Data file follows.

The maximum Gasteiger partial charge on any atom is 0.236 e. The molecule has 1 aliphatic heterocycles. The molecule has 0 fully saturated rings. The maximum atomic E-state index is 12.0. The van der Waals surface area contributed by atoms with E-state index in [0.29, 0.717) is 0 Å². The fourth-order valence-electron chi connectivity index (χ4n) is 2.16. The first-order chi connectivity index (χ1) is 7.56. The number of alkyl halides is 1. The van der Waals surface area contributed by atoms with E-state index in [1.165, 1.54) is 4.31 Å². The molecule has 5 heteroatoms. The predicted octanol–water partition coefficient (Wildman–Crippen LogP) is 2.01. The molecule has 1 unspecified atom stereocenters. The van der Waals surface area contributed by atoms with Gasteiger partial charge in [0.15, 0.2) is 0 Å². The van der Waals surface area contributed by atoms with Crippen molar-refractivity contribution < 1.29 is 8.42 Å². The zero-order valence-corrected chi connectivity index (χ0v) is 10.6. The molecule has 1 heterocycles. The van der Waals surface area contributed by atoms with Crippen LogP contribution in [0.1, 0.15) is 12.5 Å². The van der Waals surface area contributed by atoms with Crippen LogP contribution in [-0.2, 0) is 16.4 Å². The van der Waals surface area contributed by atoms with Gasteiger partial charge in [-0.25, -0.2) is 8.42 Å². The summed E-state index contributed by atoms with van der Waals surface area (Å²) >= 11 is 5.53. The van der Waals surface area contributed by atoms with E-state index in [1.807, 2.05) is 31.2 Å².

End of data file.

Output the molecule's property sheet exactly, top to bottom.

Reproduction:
The maximum Gasteiger partial charge on any atom is 0.236 e. The molecule has 1 aliphatic heterocycles. The molecule has 0 fully saturated rings. The maximum atomic E-state index is 12.0. The van der Waals surface area contributed by atoms with E-state index in [0.29, 0.717) is 0 Å². The fourth-order valence-electron chi connectivity index (χ4n) is 2.16. The first-order chi connectivity index (χ1) is 7.56. The number of alkyl halides is 1. The van der Waals surface area contributed by atoms with E-state index in [1.165, 1.54) is 4.31 Å². The molecule has 5 heteroatoms. The predicted octanol–water partition coefficient (Wildman–Crippen LogP) is 2.01. The molecule has 1 unspecified atom stereocenters. The van der Waals surface area contributed by atoms with Gasteiger partial charge in [0.15, 0.2) is 0 Å². The van der Waals surface area contributed by atoms with Crippen molar-refractivity contribution < 1.29 is 8.42 Å². The zero-order valence-corrected chi connectivity index (χ0v) is 10.6. The molecule has 1 heterocycles. The van der Waals surface area contributed by atoms with Crippen LogP contribution in [0.1, 0.15) is 12.5 Å². The van der Waals surface area contributed by atoms with Crippen LogP contribution in [-0.2, 0) is 16.4 Å². The van der Waals surface area contributed by atoms with Gasteiger partial charge in [-0.25, -0.2) is 8.42 Å². The summed E-state index contributed by atoms with van der Waals surface area (Å²) >= 11 is 5.53. The van der Waals surface area contributed by atoms with E-state index in [1.807, 2.05) is 31.2 Å².